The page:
Vivian Gonzalez Mr. Martinez-Ramos A.P. United States History May 3, 2000 McCarthyism was one of the saddest events of American history. It destroyed people’s lives and shattered many families. It threw innocent people into a whirlwind of mass confusion and fictional portrayals of their lives. McCarthyism spawned for the country’s new found terror of Communism known as the red scare. McCarthyism was an extreme version of the red scare, a scare whose ends did not justify the means. The Red Scare happened twice in the history of this great country. When the communist took over Russia in 1919, the American people were unnerved. They were afraid of a communist take over in the states. When the First World War ended in 1918, there was still
Republican Wisconsin senator, Joseph R. McCarthy, was originally a quiet senator who was fairly unknown and had done nothing extraordinary previous to 1950. The senator changed all that when he delivered a speech in February 1950, in which he leveled allegations that the State Department employed numerous Communists. He claimed to possess a list of these Communist employees, although that list was never produced (Tindall, George Brown, and David Emory Shi). Senator McCarthy’s attempt to gain publicity with his outlandish accusations worked. Since the first Red Scare years before the fifties, many Americans continued to be terrified of Communists and their potential ability to corrupt and overrun America. Senator McCarthy played on these fears, and he continued to claim communism had infiltrated every aspect of America; politics, culture and all of American society. Because of the similarity of events from the first Red Scare, this time period of the early fifties in America is often called the second Red Scare. The second Red Scare in America’s history actually began in the late forties, previous to McCarthy’s emergence in 1950, and it continued on throughout the fifties lasting at least a dozen years (Storrs, Landon R. Y.) McCarthy’s short era during the second Red Scare actually lasted only four years, but because of his outspoken and arrogant persona, as well as his ability to inflict fear and persecution on innocent people, this entire span of time went down in the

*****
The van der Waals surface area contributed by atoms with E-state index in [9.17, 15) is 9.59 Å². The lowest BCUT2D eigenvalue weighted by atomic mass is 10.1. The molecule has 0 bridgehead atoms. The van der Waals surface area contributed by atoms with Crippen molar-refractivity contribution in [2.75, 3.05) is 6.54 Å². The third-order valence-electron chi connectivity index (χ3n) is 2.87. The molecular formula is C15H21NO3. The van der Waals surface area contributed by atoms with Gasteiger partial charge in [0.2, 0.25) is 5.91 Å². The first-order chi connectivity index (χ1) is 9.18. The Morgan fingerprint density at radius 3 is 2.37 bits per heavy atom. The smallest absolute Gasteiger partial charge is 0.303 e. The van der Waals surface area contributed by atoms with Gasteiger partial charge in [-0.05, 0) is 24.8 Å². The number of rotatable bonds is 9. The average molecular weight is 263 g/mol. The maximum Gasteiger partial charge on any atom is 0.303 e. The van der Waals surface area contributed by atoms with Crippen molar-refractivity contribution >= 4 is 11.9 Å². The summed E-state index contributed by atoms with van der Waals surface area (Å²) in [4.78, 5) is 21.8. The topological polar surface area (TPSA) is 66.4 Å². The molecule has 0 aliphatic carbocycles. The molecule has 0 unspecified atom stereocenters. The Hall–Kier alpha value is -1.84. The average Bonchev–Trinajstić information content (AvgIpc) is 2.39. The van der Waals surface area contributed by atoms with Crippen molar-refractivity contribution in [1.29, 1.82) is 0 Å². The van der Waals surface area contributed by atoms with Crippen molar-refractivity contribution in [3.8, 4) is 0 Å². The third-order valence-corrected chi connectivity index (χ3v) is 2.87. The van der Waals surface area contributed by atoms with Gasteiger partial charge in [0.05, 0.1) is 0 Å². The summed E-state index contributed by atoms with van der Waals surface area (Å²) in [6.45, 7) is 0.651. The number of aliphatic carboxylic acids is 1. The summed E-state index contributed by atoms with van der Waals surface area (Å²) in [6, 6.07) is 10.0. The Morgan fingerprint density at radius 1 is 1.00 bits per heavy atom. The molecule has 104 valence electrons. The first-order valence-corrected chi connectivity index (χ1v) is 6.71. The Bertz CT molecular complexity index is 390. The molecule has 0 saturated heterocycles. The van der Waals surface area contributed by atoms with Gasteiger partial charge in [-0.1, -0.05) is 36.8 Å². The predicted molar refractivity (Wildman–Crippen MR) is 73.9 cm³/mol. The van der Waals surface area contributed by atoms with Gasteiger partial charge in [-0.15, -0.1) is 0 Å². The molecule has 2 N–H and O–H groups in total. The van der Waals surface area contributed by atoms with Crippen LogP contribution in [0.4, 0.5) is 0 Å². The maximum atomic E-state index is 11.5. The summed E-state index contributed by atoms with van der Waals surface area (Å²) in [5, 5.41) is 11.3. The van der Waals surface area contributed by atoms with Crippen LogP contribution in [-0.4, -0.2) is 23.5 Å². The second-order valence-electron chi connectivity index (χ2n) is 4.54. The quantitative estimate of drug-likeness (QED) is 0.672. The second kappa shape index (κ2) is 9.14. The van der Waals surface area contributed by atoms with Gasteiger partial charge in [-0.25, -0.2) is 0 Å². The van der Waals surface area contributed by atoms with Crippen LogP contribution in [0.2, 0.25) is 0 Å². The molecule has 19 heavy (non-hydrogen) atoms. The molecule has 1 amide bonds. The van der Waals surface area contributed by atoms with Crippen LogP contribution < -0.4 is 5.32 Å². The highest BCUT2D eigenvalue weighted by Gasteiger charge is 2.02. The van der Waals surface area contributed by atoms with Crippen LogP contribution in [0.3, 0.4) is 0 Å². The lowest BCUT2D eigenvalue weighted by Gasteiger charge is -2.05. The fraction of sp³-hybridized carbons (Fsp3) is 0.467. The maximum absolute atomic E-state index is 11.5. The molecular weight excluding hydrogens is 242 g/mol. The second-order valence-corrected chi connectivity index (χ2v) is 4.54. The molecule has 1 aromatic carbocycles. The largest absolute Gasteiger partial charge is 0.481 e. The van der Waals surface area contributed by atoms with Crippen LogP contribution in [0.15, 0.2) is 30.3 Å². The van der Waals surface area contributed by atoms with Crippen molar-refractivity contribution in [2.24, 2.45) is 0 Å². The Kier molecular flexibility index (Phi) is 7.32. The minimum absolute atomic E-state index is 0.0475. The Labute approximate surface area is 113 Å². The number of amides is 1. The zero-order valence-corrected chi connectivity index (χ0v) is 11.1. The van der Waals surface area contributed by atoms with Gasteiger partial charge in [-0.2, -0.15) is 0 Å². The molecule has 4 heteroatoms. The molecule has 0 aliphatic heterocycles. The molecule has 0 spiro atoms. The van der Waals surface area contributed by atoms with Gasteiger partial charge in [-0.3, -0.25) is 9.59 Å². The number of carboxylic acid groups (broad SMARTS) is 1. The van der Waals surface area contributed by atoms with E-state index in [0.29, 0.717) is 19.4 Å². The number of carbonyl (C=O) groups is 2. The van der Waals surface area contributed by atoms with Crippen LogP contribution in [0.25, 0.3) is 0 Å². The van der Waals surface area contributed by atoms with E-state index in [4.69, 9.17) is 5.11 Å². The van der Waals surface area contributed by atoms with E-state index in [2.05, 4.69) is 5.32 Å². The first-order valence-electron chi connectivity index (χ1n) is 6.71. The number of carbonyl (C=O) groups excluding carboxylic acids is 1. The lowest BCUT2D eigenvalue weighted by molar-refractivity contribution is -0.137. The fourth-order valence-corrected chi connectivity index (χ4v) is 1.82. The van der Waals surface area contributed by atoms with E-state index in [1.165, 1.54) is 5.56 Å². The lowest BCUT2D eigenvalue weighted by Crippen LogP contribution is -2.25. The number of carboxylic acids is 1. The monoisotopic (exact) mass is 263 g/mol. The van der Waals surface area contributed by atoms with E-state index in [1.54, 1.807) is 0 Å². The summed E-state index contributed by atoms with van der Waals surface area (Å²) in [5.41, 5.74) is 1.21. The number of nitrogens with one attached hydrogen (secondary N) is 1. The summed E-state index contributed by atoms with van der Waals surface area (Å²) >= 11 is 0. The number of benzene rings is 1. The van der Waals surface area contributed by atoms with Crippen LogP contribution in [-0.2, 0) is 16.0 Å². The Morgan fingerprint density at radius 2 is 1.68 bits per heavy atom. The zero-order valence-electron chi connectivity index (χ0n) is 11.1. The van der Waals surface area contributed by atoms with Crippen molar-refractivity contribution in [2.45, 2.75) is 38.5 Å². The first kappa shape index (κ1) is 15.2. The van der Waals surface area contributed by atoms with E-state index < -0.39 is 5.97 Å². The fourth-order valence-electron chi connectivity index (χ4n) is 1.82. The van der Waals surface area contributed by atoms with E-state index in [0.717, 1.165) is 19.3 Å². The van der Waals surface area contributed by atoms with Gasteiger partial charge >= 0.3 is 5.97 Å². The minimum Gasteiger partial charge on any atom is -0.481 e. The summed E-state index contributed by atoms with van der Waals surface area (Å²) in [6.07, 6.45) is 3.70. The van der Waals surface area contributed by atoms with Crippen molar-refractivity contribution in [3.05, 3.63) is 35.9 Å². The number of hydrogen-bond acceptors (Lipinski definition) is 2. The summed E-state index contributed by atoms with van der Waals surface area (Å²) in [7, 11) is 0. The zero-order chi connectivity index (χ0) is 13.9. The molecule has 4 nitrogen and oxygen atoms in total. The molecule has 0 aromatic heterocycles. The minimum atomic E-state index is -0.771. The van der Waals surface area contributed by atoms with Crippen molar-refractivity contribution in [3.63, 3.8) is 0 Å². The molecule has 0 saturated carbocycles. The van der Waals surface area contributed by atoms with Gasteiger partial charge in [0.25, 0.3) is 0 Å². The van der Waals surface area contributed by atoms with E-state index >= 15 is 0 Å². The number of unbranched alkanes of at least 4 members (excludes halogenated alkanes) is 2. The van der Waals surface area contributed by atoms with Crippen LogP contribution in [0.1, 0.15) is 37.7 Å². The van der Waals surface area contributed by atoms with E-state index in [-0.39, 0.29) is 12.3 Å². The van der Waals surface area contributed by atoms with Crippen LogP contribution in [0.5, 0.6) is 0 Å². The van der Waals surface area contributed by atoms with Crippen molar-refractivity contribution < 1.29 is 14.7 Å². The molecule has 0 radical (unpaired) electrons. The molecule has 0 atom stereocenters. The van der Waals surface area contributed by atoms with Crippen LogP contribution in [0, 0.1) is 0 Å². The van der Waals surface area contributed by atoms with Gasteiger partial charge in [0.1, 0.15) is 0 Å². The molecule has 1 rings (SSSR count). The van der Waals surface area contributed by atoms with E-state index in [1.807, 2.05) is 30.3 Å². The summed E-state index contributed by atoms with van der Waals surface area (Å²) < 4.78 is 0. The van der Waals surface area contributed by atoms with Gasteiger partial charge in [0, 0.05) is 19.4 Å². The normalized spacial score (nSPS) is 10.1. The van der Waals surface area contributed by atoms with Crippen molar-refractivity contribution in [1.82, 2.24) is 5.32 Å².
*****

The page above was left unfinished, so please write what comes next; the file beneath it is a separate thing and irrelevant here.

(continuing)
Throughout the early 1950's, the nation was deeply engrossed in fears of a Communist takeover. At a time when America's fears were at their very height, Joseph McCarthy, a Republican Senator from Wisconsin pushed America's fears to an extreme. As a ploy to get himself re-elected, and to make America hate Communism as much as he did, the Senator devised a devious scheme. McCarthy, while giving a speech, held up a piece of paper and exclaimed, "I have here a list of 57 known Communists who are currently employed by the U.S. State Department" (Fried, 89). A few days later, McCarthy raised the number of people on the list from 57 to 205. The reaction to McCarthy's announcement was absolute panic. Until that time, the